No one could have predicted the success humble Florence Welch would have had with her band Florence and the Machine’s 2009 debut album “Lungs.” She scored herself a Grammy from the album and became practically an overnight sensation. It is for this reason that her follow-up album, Ceremonials was one of the most anticipated albums of 2011.
The flame haired girl from London has one of the most powerful and angelic voices of this generation and that is still as apparent in this album as it was in “Lungs.” The first and only single to yet be released from “Ceremonials” is titled “Shake it out” and delivers Florence as we know and love her: belting out an anthem-like song at the top of her voice and holding each note pitch perfect. The first few tracks on the album live up to the high expectations that “Shake it Out” gave us. “Only if for a Night”, “What the water gave me” and “Never let me go” contain the signature Florence instruments of harp, tambourine, and piano and are some of the more mellow tracks on the album with a gothic inspired feel and a dreamy sound.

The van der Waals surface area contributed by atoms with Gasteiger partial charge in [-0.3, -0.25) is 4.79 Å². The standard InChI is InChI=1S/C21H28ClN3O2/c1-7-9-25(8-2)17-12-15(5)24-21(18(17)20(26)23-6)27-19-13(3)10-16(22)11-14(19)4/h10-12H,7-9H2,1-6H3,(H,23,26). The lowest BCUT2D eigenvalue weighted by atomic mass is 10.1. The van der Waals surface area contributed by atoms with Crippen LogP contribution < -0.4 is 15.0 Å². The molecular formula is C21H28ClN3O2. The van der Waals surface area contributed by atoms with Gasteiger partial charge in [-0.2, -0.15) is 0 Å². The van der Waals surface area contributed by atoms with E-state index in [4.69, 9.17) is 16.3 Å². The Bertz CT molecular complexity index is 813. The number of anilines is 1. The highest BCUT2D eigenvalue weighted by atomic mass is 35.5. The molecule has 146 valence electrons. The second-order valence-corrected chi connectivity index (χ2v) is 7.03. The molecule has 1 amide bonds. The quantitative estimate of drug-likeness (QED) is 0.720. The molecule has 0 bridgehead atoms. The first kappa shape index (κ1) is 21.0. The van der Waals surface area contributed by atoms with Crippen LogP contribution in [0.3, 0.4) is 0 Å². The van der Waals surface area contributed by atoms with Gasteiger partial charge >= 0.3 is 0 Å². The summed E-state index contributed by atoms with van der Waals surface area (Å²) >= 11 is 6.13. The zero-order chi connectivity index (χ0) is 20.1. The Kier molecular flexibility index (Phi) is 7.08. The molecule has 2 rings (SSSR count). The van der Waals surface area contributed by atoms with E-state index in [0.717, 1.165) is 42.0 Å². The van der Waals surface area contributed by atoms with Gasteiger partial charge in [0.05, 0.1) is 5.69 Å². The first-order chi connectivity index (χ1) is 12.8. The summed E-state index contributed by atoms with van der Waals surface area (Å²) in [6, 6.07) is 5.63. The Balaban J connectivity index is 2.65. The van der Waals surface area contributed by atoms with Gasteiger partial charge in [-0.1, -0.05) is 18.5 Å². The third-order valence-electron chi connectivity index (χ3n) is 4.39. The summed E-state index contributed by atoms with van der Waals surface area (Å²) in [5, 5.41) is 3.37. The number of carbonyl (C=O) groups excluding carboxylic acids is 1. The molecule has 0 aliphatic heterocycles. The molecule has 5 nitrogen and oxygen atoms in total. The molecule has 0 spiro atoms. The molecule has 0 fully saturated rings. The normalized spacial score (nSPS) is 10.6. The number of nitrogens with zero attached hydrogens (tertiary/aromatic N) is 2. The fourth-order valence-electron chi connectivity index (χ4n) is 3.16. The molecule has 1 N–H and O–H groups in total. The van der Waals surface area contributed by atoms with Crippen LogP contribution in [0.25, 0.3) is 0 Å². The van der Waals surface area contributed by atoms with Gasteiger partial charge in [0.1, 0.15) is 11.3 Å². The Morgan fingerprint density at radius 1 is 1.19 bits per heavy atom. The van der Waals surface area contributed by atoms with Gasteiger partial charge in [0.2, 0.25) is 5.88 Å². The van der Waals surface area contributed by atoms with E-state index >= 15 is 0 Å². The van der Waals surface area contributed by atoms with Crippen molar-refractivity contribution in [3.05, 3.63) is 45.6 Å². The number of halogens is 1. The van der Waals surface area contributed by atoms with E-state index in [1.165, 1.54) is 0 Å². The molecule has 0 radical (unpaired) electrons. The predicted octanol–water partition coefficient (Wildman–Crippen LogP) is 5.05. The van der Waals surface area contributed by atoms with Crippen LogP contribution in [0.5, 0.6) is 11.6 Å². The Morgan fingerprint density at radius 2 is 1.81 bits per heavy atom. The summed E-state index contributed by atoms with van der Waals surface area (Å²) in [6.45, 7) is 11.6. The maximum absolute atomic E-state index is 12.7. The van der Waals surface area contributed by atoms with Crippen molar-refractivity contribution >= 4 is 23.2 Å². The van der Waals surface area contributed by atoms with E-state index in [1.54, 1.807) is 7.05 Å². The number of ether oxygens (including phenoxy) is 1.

“Remain nameless“ hints massively at sounds of British based “The XX“ with an electronic sound, unusual for Drum banging, harp playing Florence and The Machine. “Breaking Down” sounds unlike Welch at points, both musically and vocally, but deserves as much credit as the others. “All this and heaven too” sometimes hints at parts of “You got the love” from “Lungs” but this is really one of the only comparisons between the albums which can be made.
The album also offers bonus, demo tracks which allow us to hear Florence stripped back to only an angelic voice, and improvised instruments (think hand clapping and a makeshift bass drum). These tracks sound just as perfect as the rest of the album.
A truly beautiful album but one which differs hugely from “Lungs” in the sense that this album is a lot mellower and arguably a little harder to listen to as each track is quite similar. “Lungs” was the type of album a girl could have put on before a night out and had a dance to. “Ceremonials” is for a tender head the morning after.